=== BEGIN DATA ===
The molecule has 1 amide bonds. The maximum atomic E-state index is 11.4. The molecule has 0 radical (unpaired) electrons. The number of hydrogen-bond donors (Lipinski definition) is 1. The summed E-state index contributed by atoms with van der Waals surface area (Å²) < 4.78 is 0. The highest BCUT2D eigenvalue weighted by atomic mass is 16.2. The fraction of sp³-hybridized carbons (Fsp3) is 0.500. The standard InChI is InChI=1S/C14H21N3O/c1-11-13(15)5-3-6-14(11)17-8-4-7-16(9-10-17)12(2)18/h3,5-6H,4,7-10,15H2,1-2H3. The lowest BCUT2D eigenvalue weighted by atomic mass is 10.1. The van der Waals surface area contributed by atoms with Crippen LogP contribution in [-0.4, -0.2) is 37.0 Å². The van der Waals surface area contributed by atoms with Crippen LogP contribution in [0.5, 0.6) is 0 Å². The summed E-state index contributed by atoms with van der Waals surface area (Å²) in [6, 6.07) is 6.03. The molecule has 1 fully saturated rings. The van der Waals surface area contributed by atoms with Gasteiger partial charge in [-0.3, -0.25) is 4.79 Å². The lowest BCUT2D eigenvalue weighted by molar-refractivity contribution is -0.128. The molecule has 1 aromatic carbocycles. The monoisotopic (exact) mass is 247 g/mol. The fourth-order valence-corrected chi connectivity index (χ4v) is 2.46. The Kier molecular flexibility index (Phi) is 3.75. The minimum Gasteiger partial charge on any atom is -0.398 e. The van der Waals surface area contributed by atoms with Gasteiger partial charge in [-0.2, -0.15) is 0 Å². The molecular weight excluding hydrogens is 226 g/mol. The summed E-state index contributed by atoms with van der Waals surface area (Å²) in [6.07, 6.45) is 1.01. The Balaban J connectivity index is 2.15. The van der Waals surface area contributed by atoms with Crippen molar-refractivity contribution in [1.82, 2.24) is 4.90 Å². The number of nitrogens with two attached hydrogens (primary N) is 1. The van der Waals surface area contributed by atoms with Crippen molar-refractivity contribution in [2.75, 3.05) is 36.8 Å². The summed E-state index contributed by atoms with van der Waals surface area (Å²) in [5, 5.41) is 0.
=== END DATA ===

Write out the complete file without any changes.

The molecule has 1 amide bonds. The maximum atomic E-state index is 11.4. The molecule has 0 radical (unpaired) electrons. The number of hydrogen-bond donors (Lipinski definition) is 1. The summed E-state index contributed by atoms with van der Waals surface area (Å²) < 4.78 is 0. The highest BCUT2D eigenvalue weighted by atomic mass is 16.2. The fraction of sp³-hybridized carbons (Fsp3) is 0.500. The standard InChI is InChI=1S/C14H21N3O/c1-11-13(15)5-3-6-14(11)17-8-4-7-16(9-10-17)12(2)18/h3,5-6H,4,7-10,15H2,1-2H3. The lowest BCUT2D eigenvalue weighted by atomic mass is 10.1. The van der Waals surface area contributed by atoms with Crippen LogP contribution in [-0.4, -0.2) is 37.0 Å². The van der Waals surface area contributed by atoms with Crippen LogP contribution in [0.5, 0.6) is 0 Å². The summed E-state index contributed by atoms with van der Waals surface area (Å²) in [6, 6.07) is 6.03. The molecule has 1 fully saturated rings. The van der Waals surface area contributed by atoms with Gasteiger partial charge in [-0.3, -0.25) is 4.79 Å². The lowest BCUT2D eigenvalue weighted by molar-refractivity contribution is -0.128. The molecule has 1 aromatic carbocycles. The monoisotopic (exact) mass is 247 g/mol. The fourth-order valence-corrected chi connectivity index (χ4v) is 2.46. The Kier molecular flexibility index (Phi) is 3.75. The minimum Gasteiger partial charge on any atom is -0.398 e. The van der Waals surface area contributed by atoms with Gasteiger partial charge in [-0.2, -0.15) is 0 Å². The molecular weight excluding hydrogens is 226 g/mol. The summed E-state index contributed by atoms with van der Waals surface area (Å²) in [6.07, 6.45) is 1.01. The Balaban J connectivity index is 2.15. The van der Waals surface area contributed by atoms with Crippen molar-refractivity contribution in [1.82, 2.24) is 4.90 Å². The number of nitrogens with two attached hydrogens (primary N) is 1. The van der Waals surface area contributed by atoms with Crippen molar-refractivity contribution in [2.75, 3.05) is 36.8 Å². The summed E-state index contributed by atoms with van der Waals surface area (Å²) in [5, 5.41) is 0.